The Rinks engages local homeschool community
Within Southern California – Orange County, specifically – The Rinks name has become synonymous with hockey and skating.
But as both sports continue to grow across the Golden State and ice time becomes more and more scarce, finding unique ways to get more people involved poses an obvious challenge.
How can the facilities continue to grow hockey and skating across Southern California with such a limited number of primetime ice slots available?
The mission recently for leaders within The Rinks’ marketing department was to examine off-peak (mid-day) hours and find ways to get patrons in its buildings during times that the facilities usually sit vacant.
Thinking outside of traditional confines, a creative solution arose.
“Here in Southern California, there’s an enormous homeschool community – much larger than anyone in our department had originally thought,” said The Rinks marketing manager Jesse Chatfield. “With dozens of charter schools offering homeschool options for students, along with traditional homeschooling, we’ve found that there are thousands of homeschool families within our local community.
“Having an extremely flexible schedule and a desire to try new things, this group seemed like a natural fit to help promote the continued growth within our buildings during the only times we have available to fill.”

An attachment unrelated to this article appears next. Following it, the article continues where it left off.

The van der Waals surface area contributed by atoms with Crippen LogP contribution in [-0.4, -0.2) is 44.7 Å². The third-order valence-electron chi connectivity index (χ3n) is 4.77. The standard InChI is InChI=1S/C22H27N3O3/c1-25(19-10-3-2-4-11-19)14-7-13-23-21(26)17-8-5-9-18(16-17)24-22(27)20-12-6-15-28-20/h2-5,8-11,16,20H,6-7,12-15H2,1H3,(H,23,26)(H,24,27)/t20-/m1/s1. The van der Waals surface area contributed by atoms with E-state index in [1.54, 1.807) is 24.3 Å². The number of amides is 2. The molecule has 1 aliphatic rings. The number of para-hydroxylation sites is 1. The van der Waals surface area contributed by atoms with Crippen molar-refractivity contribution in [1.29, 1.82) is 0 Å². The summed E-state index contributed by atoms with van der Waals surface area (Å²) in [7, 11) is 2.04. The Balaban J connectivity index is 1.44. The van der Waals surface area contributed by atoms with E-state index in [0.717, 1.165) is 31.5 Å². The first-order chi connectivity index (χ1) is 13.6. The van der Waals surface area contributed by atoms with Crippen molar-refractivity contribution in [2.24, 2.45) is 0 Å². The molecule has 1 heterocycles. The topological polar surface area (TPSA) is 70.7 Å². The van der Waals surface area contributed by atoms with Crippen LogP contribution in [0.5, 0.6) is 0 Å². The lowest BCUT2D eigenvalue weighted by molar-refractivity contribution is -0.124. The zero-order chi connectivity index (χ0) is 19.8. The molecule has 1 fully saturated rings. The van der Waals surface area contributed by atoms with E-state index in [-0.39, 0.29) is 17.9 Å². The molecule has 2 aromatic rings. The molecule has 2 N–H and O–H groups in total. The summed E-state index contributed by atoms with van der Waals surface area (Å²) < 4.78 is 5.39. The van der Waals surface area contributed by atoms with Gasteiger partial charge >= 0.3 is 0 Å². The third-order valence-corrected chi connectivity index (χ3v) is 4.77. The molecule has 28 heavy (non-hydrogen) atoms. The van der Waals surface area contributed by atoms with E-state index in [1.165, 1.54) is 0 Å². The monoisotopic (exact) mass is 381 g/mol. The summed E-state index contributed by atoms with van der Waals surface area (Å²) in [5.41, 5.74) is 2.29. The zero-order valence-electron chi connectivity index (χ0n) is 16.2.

Because the homeschool community is a niche group, The Rinks was again challenged to not only create programs that attract homeschoolers, but also inform these families that they had programming designed and available for them.
To overcome that hurdle, The Rinks’ team relied on its expertise in grassroots marketing. Beginning in somewhat of a similar situation, its learn-to-play-hockey program has grown into one of the best points of entry for new players in California. Annually, the program attracts over 3,100 new participants and, for a large percentage of them, it marks their first time ever being on a rink and playing hockey.
Reverting back to more untraditional forms of marketing, The Rinks – beginning last November – began to research and develop contacts within the homeschool community.
“Luckily, we’ve had plenty of experience and success with these types of grassroots initiatives and were able to pool our departments’ collective knowledge to accomplish our goal,” said Chatfield. “Over the past 10 months or so, we’ve gained a lot of the momentum within the homeschool community.”
“We’re now working with several charter schools as an approved vendor, which means students can use allocated funds they receive from the school to participate in our programs,” said The Rinks marketing associate Craig Appleby. “We also just recently co-sponsored the Springs Charter Schools Inspirational Golf Outing.”
This fall, The Rinks will offer four different programs in five of its seven facilities. Homeschool families will have the opportunity to choose from a 10-week street hockey program; an eight-week learn-to-skate class; a free four-week learn-to-play-hockey program (ice and inline); and a more involved 10-week program called “Hockey Initiation” (ice and inline).
Beginning with the challenge of maintaining growth when neither space nor availability would allow for it, The Rinks exercised its flexibility to pivot its existing introductory hockey and skating model to attract a new group of customers during off-peak hours.
“Homeschool families now have a wonderful opportunity explore The Rinks and take advantage of the specific programs and schedules designed with their needs in mind,” said Chatfield.
To learn more about The Rinks’ homeschool programs, visit The-Rinks.com and click on one of the “Homeschool Program” tabs at the bottom of the page.